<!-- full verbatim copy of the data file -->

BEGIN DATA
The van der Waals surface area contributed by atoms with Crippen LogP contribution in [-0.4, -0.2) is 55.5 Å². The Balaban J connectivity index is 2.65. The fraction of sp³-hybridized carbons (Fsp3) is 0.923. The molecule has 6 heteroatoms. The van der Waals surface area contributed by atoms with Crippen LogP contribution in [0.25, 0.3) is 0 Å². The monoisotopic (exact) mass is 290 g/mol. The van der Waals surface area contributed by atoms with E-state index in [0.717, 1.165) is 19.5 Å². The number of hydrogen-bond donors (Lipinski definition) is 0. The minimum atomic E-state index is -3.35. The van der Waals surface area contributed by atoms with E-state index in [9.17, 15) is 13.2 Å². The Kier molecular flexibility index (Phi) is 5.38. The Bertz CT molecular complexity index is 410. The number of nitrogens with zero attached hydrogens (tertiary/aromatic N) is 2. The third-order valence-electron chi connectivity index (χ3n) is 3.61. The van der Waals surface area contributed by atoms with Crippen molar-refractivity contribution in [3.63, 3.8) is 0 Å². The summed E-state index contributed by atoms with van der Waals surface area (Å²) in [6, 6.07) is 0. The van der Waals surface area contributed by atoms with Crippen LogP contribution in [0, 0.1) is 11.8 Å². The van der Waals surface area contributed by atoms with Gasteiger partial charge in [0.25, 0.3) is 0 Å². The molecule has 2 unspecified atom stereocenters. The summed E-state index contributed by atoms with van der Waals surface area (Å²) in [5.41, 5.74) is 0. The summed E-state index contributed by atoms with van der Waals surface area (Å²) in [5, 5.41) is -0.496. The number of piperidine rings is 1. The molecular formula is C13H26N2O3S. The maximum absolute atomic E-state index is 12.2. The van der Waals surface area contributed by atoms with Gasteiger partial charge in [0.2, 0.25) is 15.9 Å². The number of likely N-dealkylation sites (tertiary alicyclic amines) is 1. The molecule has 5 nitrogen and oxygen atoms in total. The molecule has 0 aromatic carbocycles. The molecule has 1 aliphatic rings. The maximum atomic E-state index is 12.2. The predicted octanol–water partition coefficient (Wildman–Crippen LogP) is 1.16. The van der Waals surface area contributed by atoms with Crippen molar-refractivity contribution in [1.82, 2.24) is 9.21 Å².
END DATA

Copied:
The van der Waals surface area contributed by atoms with Crippen LogP contribution in [-0.4, -0.2) is 55.5 Å². The Balaban J connectivity index is 2.65. The fraction of sp³-hybridized carbons (Fsp3) is 0.923. The molecule has 6 heteroatoms. The van der Waals surface area contributed by atoms with Crippen LogP contribution in [0.25, 0.3) is 0 Å². The monoisotopic (exact) mass is 290 g/mol. The van der Waals surface area contributed by atoms with E-state index in [0.717, 1.165) is 19.5 Å². The number of hydrogen-bond donors (Lipinski definition) is 0. The minimum atomic E-state index is -3.35. The van der Waals surface area contributed by atoms with E-state index in [9.17, 15) is 13.2 Å². The Kier molecular flexibility index (Phi) is 5.38. The Bertz CT molecular complexity index is 410. The number of nitrogens with zero attached hydrogens (tertiary/aromatic N) is 2. The third-order valence-electron chi connectivity index (χ3n) is 3.61. The van der Waals surface area contributed by atoms with Crippen molar-refractivity contribution in [3.63, 3.8) is 0 Å². The summed E-state index contributed by atoms with van der Waals surface area (Å²) in [6, 6.07) is 0. The van der Waals surface area contributed by atoms with Crippen LogP contribution in [0, 0.1) is 11.8 Å². The van der Waals surface area contributed by atoms with Gasteiger partial charge in [0.25, 0.3) is 0 Å². The molecule has 2 unspecified atom stereocenters. The summed E-state index contributed by atoms with van der Waals surface area (Å²) in [5.41, 5.74) is 0. The summed E-state index contributed by atoms with van der Waals surface area (Å²) in [5, 5.41) is -0.496. The number of piperidine rings is 1. The molecular formula is C13H26N2O3S. The maximum absolute atomic E-state index is 12.2. The van der Waals surface area contributed by atoms with Gasteiger partial charge in [0.2, 0.25) is 15.9 Å². The number of likely N-dealkylation sites (tertiary alicyclic amines) is 1. The molecule has 5 nitrogen and oxygen atoms in total. The molecule has 0 aromatic carbocycles. The molecule has 1 aliphatic rings. The maximum atomic E-state index is 12.2. The predicted octanol–water partition coefficient (Wildman–Crippen LogP) is 1.16. The van der Waals surface area contributed by atoms with Crippen molar-refractivity contribution in [1.82, 2.24) is 9.21 Å².